London, 7 Jumadil Awwal 1436/26 February 2015 (MINA) – A new BBC poll has found the majority of UK Muslims are well integrated in Britain, with 95% saying they are loyal to Britain and a similar percentage stating their respect for British laws.
“There is no Islamic regulation or law that prevents integration,” Mohammed Al Hakaroon, a Muslim student, told BBC on Wednesday, February 25, On Islam quoted by Mi’raj Islamic News Agency (MINA) as reporting.
“Everyone should be treated as equal: Muslim, white, black, Asian, as the Prophet himself has said,” he added.
The BBC survey, based on opinions of 1000 Muslims across Britain from 26 January to 20 February, found almost all Muslims living in Britain feel a loyalty to the country (95%). A closer percentage, 93%, believes that Muslims in Britain should always obey British laws.
The poll found that almost half of British Muslims believe they face discrimination because of their faith and that Britain is becoming less tolerant. A similar percentage feel prejudice against Islam makes it difficult being a Muslim in the UK.
Some 35% said they felt most British people did not trust Muslims, and a fifth said they thought Western liberal society could never be compatible with Islam.
Nearly 20% of Muslim women questioned said they felt unsafe in Britain, compared with 10% of men. Asked if acts of violence against those who publish images of the Prophet Muhammad can “never be justified”, 68% agreed that such violence was never justifiable.
But 24% disagreed with the statement, while the rest replied “don’t know” or refused to answer. Official results put the number of Muslims at nearly 2.7 million of the British people. In 2011, think tank Demo found that Muslims in the United Kingdom are more patriotic than the rest of population.
Responding to the statement “I am proud to be a British citizen”, 83% of Muslims said they are proud of being British. Reflecting a deep-rooted relationship, a synagogue in the northern British city of Bradford has appointed, this month, its first Muslim member, in a decision passed unanimously by its ruling body.
While showing great loyalty to Britain and British values, many Muslims accused politicians and media of alienating the religious minority. “It is up to the rest of British society to stop looking at us as some kind of threat, to accept us,” student at Bradford College, Samaia Aslal, told the BBC.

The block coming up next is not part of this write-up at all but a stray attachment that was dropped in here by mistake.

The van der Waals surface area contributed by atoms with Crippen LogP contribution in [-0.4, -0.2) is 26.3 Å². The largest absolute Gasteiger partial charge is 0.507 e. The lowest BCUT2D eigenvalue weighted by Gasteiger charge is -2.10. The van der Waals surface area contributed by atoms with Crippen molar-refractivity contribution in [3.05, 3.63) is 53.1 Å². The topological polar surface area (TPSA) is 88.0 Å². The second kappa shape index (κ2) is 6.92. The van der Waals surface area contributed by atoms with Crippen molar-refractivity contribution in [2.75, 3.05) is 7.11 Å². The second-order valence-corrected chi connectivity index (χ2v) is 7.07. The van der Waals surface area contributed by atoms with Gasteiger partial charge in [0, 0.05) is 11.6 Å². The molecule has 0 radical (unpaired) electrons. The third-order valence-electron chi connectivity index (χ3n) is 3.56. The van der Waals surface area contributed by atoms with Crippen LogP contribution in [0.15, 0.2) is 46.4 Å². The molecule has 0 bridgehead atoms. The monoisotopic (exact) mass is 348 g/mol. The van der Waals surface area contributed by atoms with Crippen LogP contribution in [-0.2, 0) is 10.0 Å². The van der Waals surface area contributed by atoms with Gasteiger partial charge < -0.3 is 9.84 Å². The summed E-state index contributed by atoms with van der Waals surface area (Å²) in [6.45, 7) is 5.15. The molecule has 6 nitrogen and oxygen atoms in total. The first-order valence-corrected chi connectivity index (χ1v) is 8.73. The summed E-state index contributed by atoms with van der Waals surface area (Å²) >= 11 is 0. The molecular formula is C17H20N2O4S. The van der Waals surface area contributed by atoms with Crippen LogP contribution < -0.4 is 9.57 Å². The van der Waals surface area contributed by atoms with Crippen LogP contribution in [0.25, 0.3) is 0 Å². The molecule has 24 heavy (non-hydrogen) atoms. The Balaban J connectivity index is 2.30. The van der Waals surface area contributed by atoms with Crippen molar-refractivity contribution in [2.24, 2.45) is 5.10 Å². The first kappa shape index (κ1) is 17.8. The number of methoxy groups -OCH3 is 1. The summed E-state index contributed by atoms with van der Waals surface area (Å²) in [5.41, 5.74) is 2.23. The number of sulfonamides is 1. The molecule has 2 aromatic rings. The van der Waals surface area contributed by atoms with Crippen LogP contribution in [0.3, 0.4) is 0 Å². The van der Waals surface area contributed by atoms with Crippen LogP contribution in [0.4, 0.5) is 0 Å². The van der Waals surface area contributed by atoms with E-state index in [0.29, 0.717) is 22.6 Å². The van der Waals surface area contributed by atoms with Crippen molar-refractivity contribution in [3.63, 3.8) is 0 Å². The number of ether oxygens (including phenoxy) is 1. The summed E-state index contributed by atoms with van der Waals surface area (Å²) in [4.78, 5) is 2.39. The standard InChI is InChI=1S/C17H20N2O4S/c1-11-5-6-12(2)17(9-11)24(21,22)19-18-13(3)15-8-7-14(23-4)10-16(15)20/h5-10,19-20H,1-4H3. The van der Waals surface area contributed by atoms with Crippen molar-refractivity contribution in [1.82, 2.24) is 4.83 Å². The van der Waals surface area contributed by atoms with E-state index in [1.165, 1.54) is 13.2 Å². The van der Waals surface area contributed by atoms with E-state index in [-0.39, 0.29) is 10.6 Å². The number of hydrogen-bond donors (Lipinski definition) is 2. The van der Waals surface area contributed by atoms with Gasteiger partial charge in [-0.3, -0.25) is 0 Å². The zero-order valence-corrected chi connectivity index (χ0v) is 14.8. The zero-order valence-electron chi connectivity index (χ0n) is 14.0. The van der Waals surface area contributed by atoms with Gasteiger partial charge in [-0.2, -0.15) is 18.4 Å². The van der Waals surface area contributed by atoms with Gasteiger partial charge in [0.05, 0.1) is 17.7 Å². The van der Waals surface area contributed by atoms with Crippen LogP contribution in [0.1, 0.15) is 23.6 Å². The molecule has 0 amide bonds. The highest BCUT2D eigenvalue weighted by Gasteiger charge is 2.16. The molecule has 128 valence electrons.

“To not always ask us how British we feel, that’s as stupid as asking ‘how do you feel about your red hair today?’” she added referring to politicians and media role in dehumanizing the image of Muslims.
“To ask this whilst alienating us, spying on us, making us feel like we don’t fit in,” she added.
Former Foreign Office minister Baroness Warsi said the poll highlighted her view that the government’s terrorism policy was not based on enough evidence. “What is the evidence that shows us how people are being radicalized?” she said while speaking on Radio 4’s Today program.
“What is the evidence that shows us the route to someone becoming a terrorist. We just don’t have this.
“We don’t have definitive data that we work to and that is why I think we get much of our policy wrong.”
Last month, British Prime Minister David Cameron said he will be seeking the introducing “more comprehensive” powers to monitor terror suspects in Britain.
Cameron said that in case he wins the next election, he will introduce a communication data bill dubbed the “snooper’s charter” that will give police a sweeping power to monitor online communications. (T/P011/R03)
Mi’raj Islamic News Agenc y (MINA)